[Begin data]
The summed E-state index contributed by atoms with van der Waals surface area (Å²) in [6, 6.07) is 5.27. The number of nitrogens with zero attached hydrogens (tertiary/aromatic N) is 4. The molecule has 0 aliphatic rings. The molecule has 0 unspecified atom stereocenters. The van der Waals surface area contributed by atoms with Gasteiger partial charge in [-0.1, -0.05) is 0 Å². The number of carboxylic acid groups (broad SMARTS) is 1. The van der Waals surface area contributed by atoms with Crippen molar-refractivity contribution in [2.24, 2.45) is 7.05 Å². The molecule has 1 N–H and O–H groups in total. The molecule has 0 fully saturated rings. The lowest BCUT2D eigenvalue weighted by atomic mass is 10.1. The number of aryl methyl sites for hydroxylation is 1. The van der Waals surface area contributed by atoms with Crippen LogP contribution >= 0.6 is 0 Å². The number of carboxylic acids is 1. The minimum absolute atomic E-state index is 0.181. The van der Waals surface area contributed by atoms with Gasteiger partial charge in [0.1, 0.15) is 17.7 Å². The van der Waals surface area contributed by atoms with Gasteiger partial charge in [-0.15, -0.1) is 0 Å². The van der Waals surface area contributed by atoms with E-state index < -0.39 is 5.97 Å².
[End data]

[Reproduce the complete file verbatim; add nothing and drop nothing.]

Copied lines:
The summed E-state index contributed by atoms with van der Waals surface area (Å²) in [6, 6.07) is 5.27. The number of nitrogens with zero attached hydrogens (tertiary/aromatic N) is 4. The molecule has 0 aliphatic rings. The molecule has 0 unspecified atom stereocenters. The van der Waals surface area contributed by atoms with Gasteiger partial charge in [-0.1, -0.05) is 0 Å². The number of carboxylic acid groups (broad SMARTS) is 1. The van der Waals surface area contributed by atoms with Crippen molar-refractivity contribution in [2.24, 2.45) is 7.05 Å². The molecule has 1 N–H and O–H groups in total. The molecule has 0 fully saturated rings. The lowest BCUT2D eigenvalue weighted by atomic mass is 10.1. The number of aryl methyl sites for hydroxylation is 1. The van der Waals surface area contributed by atoms with Crippen LogP contribution >= 0.6 is 0 Å². The number of carboxylic acids is 1. The minimum absolute atomic E-state index is 0.181. The van der Waals surface area contributed by atoms with Gasteiger partial charge in [0.1, 0.15) is 17.7 Å². The van der Waals surface area contributed by atoms with Gasteiger partial charge in [-0.15, -0.1) is 0 Å². The van der Waals surface area contributed by atoms with E-state index < -0.39 is 5.97 Å².